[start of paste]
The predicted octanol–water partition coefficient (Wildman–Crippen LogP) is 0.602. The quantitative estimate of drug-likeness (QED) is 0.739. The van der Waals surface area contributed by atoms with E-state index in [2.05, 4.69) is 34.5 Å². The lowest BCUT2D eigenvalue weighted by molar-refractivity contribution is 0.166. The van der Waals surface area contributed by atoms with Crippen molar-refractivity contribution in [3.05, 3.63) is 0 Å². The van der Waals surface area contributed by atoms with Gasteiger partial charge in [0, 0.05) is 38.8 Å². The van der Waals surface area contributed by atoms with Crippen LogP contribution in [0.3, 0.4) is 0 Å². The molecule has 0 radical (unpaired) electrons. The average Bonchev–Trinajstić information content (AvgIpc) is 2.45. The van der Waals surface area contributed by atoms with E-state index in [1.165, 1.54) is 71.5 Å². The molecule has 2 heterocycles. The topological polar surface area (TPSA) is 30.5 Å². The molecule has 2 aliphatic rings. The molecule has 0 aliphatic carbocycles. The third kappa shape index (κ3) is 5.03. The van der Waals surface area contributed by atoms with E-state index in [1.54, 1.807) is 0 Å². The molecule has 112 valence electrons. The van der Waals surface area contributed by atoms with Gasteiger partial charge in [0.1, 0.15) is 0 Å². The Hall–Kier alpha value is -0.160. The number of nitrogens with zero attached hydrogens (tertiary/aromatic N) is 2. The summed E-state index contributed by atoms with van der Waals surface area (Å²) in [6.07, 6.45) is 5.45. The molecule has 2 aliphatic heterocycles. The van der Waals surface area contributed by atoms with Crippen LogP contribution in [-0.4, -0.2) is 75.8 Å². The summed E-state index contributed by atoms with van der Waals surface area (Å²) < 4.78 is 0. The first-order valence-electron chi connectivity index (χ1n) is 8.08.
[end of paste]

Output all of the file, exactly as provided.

The predicted octanol–water partition coefficient (Wildman–Crippen LogP) is 0.602. The quantitative estimate of drug-likeness (QED) is 0.739. The van der Waals surface area contributed by atoms with E-state index in [2.05, 4.69) is 34.5 Å². The lowest BCUT2D eigenvalue weighted by molar-refractivity contribution is 0.166. The van der Waals surface area contributed by atoms with Crippen molar-refractivity contribution in [3.05, 3.63) is 0 Å². The van der Waals surface area contributed by atoms with Gasteiger partial charge in [0, 0.05) is 38.8 Å². The van der Waals surface area contributed by atoms with Crippen LogP contribution in [0.3, 0.4) is 0 Å². The molecule has 0 radical (unpaired) electrons. The average Bonchev–Trinajstić information content (AvgIpc) is 2.45. The van der Waals surface area contributed by atoms with E-state index in [1.165, 1.54) is 71.5 Å². The molecule has 2 heterocycles. The topological polar surface area (TPSA) is 30.5 Å². The molecule has 2 aliphatic rings. The molecule has 0 aliphatic carbocycles. The third kappa shape index (κ3) is 5.03. The van der Waals surface area contributed by atoms with E-state index in [1.54, 1.807) is 0 Å². The molecule has 112 valence electrons. The van der Waals surface area contributed by atoms with Gasteiger partial charge in [0.1, 0.15) is 0 Å². The Hall–Kier alpha value is -0.160. The number of nitrogens with zero attached hydrogens (tertiary/aromatic N) is 2. The summed E-state index contributed by atoms with van der Waals surface area (Å²) in [6.07, 6.45) is 5.45. The molecule has 2 aliphatic heterocycles. The van der Waals surface area contributed by atoms with Crippen LogP contribution in [-0.4, -0.2) is 75.8 Å². The summed E-state index contributed by atoms with van der Waals surface area (Å²) < 4.78 is 0. The first-order valence-electron chi connectivity index (χ1n) is 8.08.